The Scottish Government has today (2 May) announced plans to amend its Climate Change Bill and commit to a legally binding target of reaching net-zero greenhouse gas emissions by 2045 at the latest – leading the rest of the UK.
Amendments to the Climate Change Bill have already been lodged, which call on the nation to reduce emissions by 70% by 2030 and 90% by 2040. The Scottish Government claim these are the most ambitious statutory targets in the world for those timeframes.
The announcement from Scotland comes just hours after the Committee on Climate Change called on the UK to “set and vigorously pursue” new climate change targets to reduce greenhouse gas emissions to ‘net-zero’ levels by 2050 – replacing the current target of an 80% reduction against 1990 levels.
Climate Change Secretary Roseanna Cunningham said: “There is a global climate emergency and people across Scotland have been calling, rightly, for more ambition to tackle it and safeguard our planet for future generations. Having received independent, expert advice that even higher targets are now possible, and given the urgency required on this issue, I have acted immediately to set a target for net-zero greenhouse gas emissions for 2045 which will see Scotland become carbon neutral by 2040.
“I have been consistently clear that our targets must be ambitious, credible and responsible. We must take an evidence-based approach and balance our climate, economic and social responsibilities. We have already halved greenhouse gas emissions from Scotland while growing the economy, so we know we can do it. I am committed to meeting the most ambitious targets possible, and doing so while continuing to build an inclusive and fair economy.”
What does ‘net-zero’ carbon actually mean?
In 2018, Scotland met its statutory annual climate change target for the third consecutive year, achieving a 49% reduction in greenhouse gas (GHG) emissions against a 1990 baseline.
The country is on course to meet it 2020 target of a 42% carbon reduction as it continues to outperform the UK as a whole; data shows that England, Wales, Northern Ireland and Scotland collectively achieved a 37.6% drop in emissions over the same timeframe.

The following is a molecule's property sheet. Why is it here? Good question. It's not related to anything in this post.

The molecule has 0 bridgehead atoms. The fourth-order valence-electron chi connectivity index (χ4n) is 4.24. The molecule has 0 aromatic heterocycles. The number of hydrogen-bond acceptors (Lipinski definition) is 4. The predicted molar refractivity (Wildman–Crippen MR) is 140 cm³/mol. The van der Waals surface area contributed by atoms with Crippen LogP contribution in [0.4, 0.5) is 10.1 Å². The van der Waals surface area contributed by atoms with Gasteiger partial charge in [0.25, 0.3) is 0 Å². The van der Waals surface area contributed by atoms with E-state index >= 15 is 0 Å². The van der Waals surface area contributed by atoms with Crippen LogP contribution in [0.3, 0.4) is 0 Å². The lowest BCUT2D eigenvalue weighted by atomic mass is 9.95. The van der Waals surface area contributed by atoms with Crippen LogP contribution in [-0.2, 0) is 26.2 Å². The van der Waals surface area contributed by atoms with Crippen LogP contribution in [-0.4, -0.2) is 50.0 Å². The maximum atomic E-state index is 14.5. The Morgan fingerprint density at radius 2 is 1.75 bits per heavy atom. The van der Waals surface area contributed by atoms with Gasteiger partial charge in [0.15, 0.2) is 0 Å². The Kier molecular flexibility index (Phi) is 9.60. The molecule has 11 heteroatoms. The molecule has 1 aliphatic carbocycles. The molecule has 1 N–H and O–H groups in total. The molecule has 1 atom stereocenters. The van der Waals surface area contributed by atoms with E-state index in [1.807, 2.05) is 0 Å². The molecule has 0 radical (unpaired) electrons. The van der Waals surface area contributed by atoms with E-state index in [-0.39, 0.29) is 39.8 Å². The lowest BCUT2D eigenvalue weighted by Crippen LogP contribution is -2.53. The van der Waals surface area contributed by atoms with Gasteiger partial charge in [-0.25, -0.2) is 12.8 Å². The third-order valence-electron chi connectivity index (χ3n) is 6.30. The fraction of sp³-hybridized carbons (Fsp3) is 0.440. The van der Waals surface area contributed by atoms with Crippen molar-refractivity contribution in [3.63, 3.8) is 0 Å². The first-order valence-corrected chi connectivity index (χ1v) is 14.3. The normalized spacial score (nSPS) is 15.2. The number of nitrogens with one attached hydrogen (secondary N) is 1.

Indeed, the only EU member state in western Europe to perform better than Scotland was Sweden, which achieved a 51% reduction in GHG emissions over the 26-year period.
The new targets, which are still to be formalised, were recommended by the Committee on Climate Change (CCC), in a landmark report released this morning (2 May).
The CCC recommends that a 100% reduction in greenhouse gas emissions should be legislated by the UK Government “as soon as possible”. Such a target would constitute the UK’s “highest possible ambition” to combatting climate change and would “send a much stronger signal internationally”. And crucially, this net-zero target could be achieved at the same cost that is currently put against achieving the current Climate Change Act, which is between 1-2% of GDP in 2050.
However, the report does also note that Scotland, for example, could reach this status sooner. The nation is encouraged by the CCC to target net-zero emissions by 2045 – due to a greater potential to depollute its economy compared to the rest of the UK – whereas Wales should target a 95% reduction in emissions by 2050 (from the same 1990 baseline).
Cunningham has called on the UK Government to follow Scotland’s lead by agreeing to the report recommendations.
“The Committee on Climate Change say that Scotland’s ability to meet these world-leading targets is contingent on the UK Government also accepting their advice and using the relevant policy levers that remain reserved,” Cunningham added. “As such, I call on the UK Government to follow our lead, accept the Committee’s advice, and work with us to achieve this goal.
“We can, and we must, end our contribution to climate change. I invite everyone to accept the advice we’ve received and work with us in a just and fair transition to a net-zero economy.”
UK Parliament last night declared a climate emergency, following on from the devolved Scottish and Welsh parliaments, which made individual declarations earlier in the week.